Ask An Expert: How to motivate twirlers to practice outside of classes (Part 3)

QUESTION

“We have several twirlers who are very dedicated and love baton twirling who practice all the time, but there are others who like baton and don’t practice outside of class. What is a good way to teach and inspire our twirlers to practice more outside of class? We have tried practice charts to earn rewards and prizes, we have routine checks, even all-star of the month.”

Annonymous

 


 

ANSWER

by Cheryl Wimberley (COACH)

One successful strategy I use to help twirlers become both excited and motivated to practice on their own is to give them short-term goals.

Many times, I find twirlers want to practice but they become overwhelmed with the amount of material they are expected to cover.

Another problem I find is that kids do not think they are able to master the trick or tricks given to them. Because of this fear of failure, their responses are to procrastinate.

I have found these strategies to be successful:

  1. Provide the twirler with realistic expectations.
  2. Break the trick down for them into smaller levels.
    (This way they feel successful by mastering each level and are more likely to be motivated to practice)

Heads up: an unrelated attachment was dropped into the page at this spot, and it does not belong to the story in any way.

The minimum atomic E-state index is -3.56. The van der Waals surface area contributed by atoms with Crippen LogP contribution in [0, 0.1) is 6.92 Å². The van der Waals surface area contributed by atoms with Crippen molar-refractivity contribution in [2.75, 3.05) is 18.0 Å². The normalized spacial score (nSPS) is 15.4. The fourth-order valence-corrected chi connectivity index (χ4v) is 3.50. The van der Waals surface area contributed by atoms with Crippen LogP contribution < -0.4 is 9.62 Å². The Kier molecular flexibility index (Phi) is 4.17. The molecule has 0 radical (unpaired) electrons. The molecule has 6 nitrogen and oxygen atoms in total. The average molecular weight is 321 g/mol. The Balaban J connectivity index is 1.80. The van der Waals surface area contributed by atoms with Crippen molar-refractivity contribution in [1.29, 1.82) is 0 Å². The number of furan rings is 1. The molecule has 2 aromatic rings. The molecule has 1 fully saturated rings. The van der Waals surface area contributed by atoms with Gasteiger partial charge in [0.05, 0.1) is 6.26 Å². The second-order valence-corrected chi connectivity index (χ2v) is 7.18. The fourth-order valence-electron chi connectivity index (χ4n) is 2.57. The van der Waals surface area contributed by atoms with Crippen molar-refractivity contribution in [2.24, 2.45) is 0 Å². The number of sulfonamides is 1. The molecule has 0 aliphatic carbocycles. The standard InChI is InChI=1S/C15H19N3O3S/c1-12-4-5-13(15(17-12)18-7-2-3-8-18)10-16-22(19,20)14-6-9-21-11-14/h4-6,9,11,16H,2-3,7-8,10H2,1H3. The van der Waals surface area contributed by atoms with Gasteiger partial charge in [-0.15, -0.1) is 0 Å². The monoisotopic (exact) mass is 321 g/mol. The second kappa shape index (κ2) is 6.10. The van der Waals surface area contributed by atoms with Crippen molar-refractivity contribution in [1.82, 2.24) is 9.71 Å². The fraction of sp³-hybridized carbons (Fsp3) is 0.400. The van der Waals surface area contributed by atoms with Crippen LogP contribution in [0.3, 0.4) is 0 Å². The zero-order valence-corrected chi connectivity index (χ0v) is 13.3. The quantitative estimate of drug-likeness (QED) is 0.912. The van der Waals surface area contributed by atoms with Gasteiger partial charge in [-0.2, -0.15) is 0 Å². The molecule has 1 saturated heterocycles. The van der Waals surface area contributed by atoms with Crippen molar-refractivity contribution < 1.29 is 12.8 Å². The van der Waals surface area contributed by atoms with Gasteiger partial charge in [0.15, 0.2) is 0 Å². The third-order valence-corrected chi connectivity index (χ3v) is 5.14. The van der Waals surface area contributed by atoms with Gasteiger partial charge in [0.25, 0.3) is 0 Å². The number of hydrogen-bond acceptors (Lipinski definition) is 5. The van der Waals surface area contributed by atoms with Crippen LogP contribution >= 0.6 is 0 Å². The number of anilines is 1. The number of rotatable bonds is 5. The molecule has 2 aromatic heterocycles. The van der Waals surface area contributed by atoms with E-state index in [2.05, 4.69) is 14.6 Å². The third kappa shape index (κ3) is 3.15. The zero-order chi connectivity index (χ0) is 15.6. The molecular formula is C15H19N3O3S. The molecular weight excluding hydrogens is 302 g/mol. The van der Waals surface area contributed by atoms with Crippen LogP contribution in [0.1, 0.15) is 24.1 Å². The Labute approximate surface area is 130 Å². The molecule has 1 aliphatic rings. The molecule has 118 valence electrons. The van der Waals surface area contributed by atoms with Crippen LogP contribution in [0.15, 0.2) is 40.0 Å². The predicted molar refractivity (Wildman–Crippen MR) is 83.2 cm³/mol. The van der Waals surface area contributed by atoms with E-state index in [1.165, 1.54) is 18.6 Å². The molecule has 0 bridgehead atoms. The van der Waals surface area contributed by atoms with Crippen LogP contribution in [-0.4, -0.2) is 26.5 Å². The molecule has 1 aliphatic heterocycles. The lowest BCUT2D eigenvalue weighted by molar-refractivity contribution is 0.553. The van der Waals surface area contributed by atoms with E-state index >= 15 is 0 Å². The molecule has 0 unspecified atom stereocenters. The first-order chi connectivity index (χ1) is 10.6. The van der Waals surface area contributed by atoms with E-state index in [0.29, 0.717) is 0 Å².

3. Success is not only fun, it is also motivating.
    Most of us are excited when we know we are succeeding. Therefore, by giving twirlers small pieces of the puzzle, they become more confident and eager to work on the twirling routine because they can experience success more quickly. Otherwise, they may become overwhelmed, frustrated and possibly move on to another activity.
  4. Help the twirler construct a practice schedule.
    Many times they do not see how much can be accomplished in 5, 10 or even 15 minutes. Small increments work wonders. When twirlers realize they have time to work on one particular skill for a small amount of time, they will be more inclined to utilize that small amount of time instead of dreading hours and hours of “work” as they see it.
  5. Have twirlers write down (record) their daily schedule and try to help them organize a mini-goal sheet.
  6. Next discuss a pacing guide to help them achieve these goals.
  7. When twirlers experience progress, they become excited and willing to work at the next level of practice. Quite often the problem is to help them find the time in their active lives for quality practice. Try to help them design a realistic schedule.
  8. Positive progress equals motivation to continue. My students love stickers regardless of age. I have no problem giving tons and tons of stickers. Make it fun!

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